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PERTH (miningweekly.com) – The Australian resources sector has welcomed the South Australian government’s decision to appoint a Royal Commission to consider the state’s nuclear energy potential.
Premier Jay Weatherill appointed former South Australian Governor Kevin Scarce to lead the commission in considering the role South Australia could potentially play in the fuel cycle.
Weatherill said the government would begin consultation with Scarce on a draft terms of reference and on the appointment of a number of independent experts to help the commission in its work.
“We are now asking the community for their input to determine the terms of reference which will guide the Royal Commission,” he said.
Weatherill also said that the federal government had expressed its full support for the proposal and promised the cooperation of all commonwealth agencies.
The Minerals Council of Australia (MCA) was quick to welcome Weatherill’s decision, saying it reflected the contribution that nuclear energy could play in Australia, providing “safe, low emissions, baseload energy”.
“It is clear nuclear power will play a critical role in sustainably producing electricity in the world in the twenty-first century. This is clear in forecasts by the International Energy Agency and in repeated calls by the International Panel on Climate Change for the world to triple or quadruple all low-emissions energy sources including nuclear power,” said MCA executive director for uranium Daniel Zavattiero.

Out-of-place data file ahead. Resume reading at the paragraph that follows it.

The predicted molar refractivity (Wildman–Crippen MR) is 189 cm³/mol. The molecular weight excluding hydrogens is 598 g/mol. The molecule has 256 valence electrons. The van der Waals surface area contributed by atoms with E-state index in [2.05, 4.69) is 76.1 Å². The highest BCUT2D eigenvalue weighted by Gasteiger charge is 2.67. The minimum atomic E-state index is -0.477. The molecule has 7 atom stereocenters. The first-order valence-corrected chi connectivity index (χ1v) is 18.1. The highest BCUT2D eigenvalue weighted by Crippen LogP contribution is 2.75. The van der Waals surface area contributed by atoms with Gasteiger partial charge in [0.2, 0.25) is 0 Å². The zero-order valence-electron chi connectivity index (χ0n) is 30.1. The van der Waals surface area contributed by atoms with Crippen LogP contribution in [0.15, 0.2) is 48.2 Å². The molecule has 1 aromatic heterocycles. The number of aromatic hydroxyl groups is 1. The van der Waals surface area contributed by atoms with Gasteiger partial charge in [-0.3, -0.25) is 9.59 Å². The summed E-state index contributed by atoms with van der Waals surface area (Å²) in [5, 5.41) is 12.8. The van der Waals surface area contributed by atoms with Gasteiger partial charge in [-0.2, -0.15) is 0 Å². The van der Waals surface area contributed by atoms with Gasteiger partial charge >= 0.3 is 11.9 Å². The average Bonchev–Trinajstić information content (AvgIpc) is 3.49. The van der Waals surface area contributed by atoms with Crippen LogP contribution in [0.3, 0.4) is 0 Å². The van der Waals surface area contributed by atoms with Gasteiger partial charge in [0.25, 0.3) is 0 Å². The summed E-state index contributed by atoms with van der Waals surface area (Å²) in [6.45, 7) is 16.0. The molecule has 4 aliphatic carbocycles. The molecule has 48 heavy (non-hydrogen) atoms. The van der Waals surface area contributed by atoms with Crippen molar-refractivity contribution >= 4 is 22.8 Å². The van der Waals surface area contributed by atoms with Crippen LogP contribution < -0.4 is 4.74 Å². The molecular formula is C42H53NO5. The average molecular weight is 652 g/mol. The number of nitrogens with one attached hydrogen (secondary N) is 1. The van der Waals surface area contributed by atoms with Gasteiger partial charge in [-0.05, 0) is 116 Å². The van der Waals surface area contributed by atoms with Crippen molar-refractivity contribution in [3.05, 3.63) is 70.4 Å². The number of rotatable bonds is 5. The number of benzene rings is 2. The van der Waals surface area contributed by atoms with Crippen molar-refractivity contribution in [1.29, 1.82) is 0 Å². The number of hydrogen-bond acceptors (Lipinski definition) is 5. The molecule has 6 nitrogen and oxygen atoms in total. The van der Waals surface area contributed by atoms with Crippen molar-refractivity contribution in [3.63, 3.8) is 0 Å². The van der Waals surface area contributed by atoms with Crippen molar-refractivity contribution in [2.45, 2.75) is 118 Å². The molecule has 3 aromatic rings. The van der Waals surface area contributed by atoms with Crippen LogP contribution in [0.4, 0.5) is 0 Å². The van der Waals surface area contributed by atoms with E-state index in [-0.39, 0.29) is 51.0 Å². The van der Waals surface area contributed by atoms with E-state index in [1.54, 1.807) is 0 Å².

“Australia’s uranium industry is well established, highly regulated and second only to black coal in terms of Australia’s primary energy production. It operates safely and responsibly and forms an outstanding basis on which to explore further potential in the nuclear fuel cycle,” he added.
The South Australian Chamber of Mines and Energy (Sacome) also welcomed the move, with CEO Jason Kuchel saying it made sense that the state should take full advantage of its existing position in the nuclear fuel cycle, considering the state hosted about 25% of the world’s known uranium resources.
Kuchel pointed out that a recent survey by The Advertiser and Sacome in 2013, discovered that South Australians were open to the whole nuclear fuel cycle chain including uranium mining, enrichment, storage and power production.
“Sacome’s survey found that 63% supported nuclear to assist in mitigating climate change, and 62% supported further job opportunities in the uranium industry. Now is the time to have a mature discussion.”
South Australia is estimated to host 80% of Australia’s uranium resources and last financial year produced 4 399 t of uranium for export.